City to begin legal action against 10 properties as part of fix-or-flatten program

Fix or Flatten

The 10 properties that the city will begin legal action against as part of the city's fix or flatten program are, left row from top, 712 Chestnut, 410 Lind, 339 S. Seventh, 1516 Van Buren and 1415 Monroe; right row from top, 615 Maple, 306 Locust, 848 S. Sixth, 206 Chestnut and 123-125 S. 14th. | Photos courtesy of City of Quincy

QUINCY — The Quincy City Council voted Monday night to authorize the firm of Schmiedeskamp, Robertson, Neu and Mitchell to begin legal action against 10 properties as part of the city’s fix or flatten program.

A memo from Michael Seaver, director of inspection and enforcement, said the properties met the criteria in the Unsafe Property Act. They present a hazard to the public due to the degree to what they have been damaged or deteriorated, and they should be demolished in the interest of public health, safety and welfare.

The properties are:

  • 306 Locust
  • 206 Chestnut
  • 712 Chestnut
  • 848 S. Sixth
  • 123-125 N. 14th
  • 339 S. Seventh
  • 1516 Van Buren
  • 410 Lind
  • 615 Maple
  • 1415 Monroe

Aldermen also approved an agreement for management services of the city’s vacant and foreclosed property registration program with HERA Property Management. The agreement also includes the services of Milberg Coleman Bryson Phillips Grossman PLLC, a law firm which handles collection efforts for non-compliant registrants.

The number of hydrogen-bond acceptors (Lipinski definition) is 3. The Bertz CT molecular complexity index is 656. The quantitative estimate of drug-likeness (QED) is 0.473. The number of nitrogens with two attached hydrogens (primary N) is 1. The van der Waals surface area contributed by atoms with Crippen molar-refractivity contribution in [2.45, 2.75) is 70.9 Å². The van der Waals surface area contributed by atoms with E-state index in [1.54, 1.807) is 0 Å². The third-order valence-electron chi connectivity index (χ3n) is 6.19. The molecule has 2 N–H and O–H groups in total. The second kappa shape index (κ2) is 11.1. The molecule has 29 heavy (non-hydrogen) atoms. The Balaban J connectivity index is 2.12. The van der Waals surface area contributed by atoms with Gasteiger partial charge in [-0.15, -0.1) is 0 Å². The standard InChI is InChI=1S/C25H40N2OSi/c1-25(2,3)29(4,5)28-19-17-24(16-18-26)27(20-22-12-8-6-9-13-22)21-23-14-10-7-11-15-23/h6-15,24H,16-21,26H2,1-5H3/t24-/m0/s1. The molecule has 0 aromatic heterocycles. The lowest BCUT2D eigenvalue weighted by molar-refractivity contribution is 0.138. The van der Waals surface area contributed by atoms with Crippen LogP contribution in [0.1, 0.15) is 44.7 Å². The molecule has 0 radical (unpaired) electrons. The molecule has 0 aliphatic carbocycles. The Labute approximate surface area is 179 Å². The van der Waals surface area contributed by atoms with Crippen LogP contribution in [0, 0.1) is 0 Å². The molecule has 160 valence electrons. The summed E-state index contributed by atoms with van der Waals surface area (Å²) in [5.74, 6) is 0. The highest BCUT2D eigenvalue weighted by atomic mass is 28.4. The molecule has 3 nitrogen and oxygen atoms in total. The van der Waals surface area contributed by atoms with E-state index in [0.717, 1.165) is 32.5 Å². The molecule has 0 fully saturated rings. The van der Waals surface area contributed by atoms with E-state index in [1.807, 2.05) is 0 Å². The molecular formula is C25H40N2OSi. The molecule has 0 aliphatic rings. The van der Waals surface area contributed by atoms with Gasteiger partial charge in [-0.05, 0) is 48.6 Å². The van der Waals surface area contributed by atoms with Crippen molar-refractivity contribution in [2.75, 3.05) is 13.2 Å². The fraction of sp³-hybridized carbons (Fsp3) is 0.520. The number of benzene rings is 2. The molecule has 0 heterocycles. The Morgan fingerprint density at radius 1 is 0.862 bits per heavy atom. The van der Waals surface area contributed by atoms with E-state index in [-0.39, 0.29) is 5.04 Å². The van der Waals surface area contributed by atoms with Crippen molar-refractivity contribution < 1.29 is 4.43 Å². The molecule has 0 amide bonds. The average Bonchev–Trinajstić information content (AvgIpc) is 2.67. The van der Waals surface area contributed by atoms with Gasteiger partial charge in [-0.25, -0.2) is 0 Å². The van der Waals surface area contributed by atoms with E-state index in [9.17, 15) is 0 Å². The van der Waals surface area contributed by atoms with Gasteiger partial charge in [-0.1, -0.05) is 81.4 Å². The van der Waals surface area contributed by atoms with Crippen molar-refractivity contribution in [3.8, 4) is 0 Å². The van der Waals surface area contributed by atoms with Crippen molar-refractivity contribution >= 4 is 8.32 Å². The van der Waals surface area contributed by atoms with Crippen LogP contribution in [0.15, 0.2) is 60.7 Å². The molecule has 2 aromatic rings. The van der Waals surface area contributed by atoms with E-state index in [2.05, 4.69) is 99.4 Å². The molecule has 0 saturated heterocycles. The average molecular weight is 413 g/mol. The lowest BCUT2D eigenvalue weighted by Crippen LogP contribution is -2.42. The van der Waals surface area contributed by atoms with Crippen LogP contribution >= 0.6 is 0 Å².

The city had worked with Property Registration Champions, LLC, from 2019 until June 2023, when the company filed for bankruptcy. When the program ended, 57 active foreclosures were registered. The city collected between $6,000 and $8,000 in registration fees.

“What (the agreement) enables us to do is have real time data of who holds paper at any given time on foreclosure,” Seaver told aldermen on Monday. “The ordinance also requires that the bank assign, more or less, a local property manager. We have a real in-person contact who we can send correspondences and notices to for issues like tall grass and open and unsecured structures. We know the entity that’s being foreclosed against doesn’t at some point have responsibility to perform those things any longer, so this allows us to address it with the bank and stay on top of those entities.”

Seaver said a title search will be done on the 10 fix-or-flatten properties to find the owners or anyone with a lien on the property and serve them with a 15-day statutory notice. 

“If that list is short and they’re able to find those individuals, then it can move quickly,” Seaver said. “But as you’ve seen, a lot of people can be difficult to find.”

Seaver said it typically takes about a year from the passing of the resolution by aldermen to the demolition of the homes.

Quincy Fire Chief Bernie Vahlkamp, right, administers an oath to Deon Baker during Monday night’s Quincy City Council meeting. Baker was promoted from sergeant to lieutenant. | David Adam

In other action, aldermen: